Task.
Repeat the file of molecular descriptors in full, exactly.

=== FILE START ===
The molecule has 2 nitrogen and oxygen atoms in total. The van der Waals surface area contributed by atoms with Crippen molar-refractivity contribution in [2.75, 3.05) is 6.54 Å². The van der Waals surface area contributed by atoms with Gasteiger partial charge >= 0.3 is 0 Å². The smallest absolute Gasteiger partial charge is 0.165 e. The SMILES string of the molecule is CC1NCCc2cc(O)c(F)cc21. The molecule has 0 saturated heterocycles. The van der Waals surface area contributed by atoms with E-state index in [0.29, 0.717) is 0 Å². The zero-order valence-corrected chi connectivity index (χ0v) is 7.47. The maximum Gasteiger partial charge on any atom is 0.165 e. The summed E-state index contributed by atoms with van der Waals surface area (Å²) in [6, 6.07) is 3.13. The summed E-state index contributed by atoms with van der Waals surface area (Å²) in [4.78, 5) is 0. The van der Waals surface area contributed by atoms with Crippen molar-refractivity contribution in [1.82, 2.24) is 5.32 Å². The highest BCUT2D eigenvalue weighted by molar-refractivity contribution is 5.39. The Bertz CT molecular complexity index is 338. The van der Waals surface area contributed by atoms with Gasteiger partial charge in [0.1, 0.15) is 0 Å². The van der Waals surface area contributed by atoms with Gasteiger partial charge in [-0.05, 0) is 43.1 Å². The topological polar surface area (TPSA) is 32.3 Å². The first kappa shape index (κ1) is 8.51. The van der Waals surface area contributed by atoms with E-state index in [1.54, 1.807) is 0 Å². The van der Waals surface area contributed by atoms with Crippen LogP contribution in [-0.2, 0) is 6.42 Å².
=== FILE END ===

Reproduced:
The molecule has 2 nitrogen and oxygen atoms in total. The van der Waals surface area contributed by atoms with Crippen molar-refractivity contribution in [2.75, 3.05) is 6.54 Å². The van der Waals surface area contributed by atoms with Gasteiger partial charge >= 0.3 is 0 Å². The smallest absolute Gasteiger partial charge is 0.165 e. The SMILES string of the molecule is CC1NCCc2cc(O)c(F)cc21. The molecule has 0 saturated heterocycles. The van der Waals surface area contributed by atoms with E-state index in [0.29, 0.717) is 0 Å². The zero-order valence-corrected chi connectivity index (χ0v) is 7.47. The maximum Gasteiger partial charge on any atom is 0.165 e. The summed E-state index contributed by atoms with van der Waals surface area (Å²) in [6, 6.07) is 3.13. The summed E-state index contributed by atoms with van der Waals surface area (Å²) in [4.78, 5) is 0. The van der Waals surface area contributed by atoms with Crippen molar-refractivity contribution in [1.82, 2.24) is 5.32 Å². The highest BCUT2D eigenvalue weighted by molar-refractivity contribution is 5.39. The Bertz CT molecular complexity index is 338. The van der Waals surface area contributed by atoms with Gasteiger partial charge in [0.1, 0.15) is 0 Å². The van der Waals surface area contributed by atoms with Gasteiger partial charge in [-0.05, 0) is 43.1 Å². The topological polar surface area (TPSA) is 32.3 Å². The first kappa shape index (κ1) is 8.51. The van der Waals surface area contributed by atoms with E-state index in [1.54, 1.807) is 0 Å². The van der Waals surface area contributed by atoms with Crippen LogP contribution in [-0.2, 0) is 6.42 Å².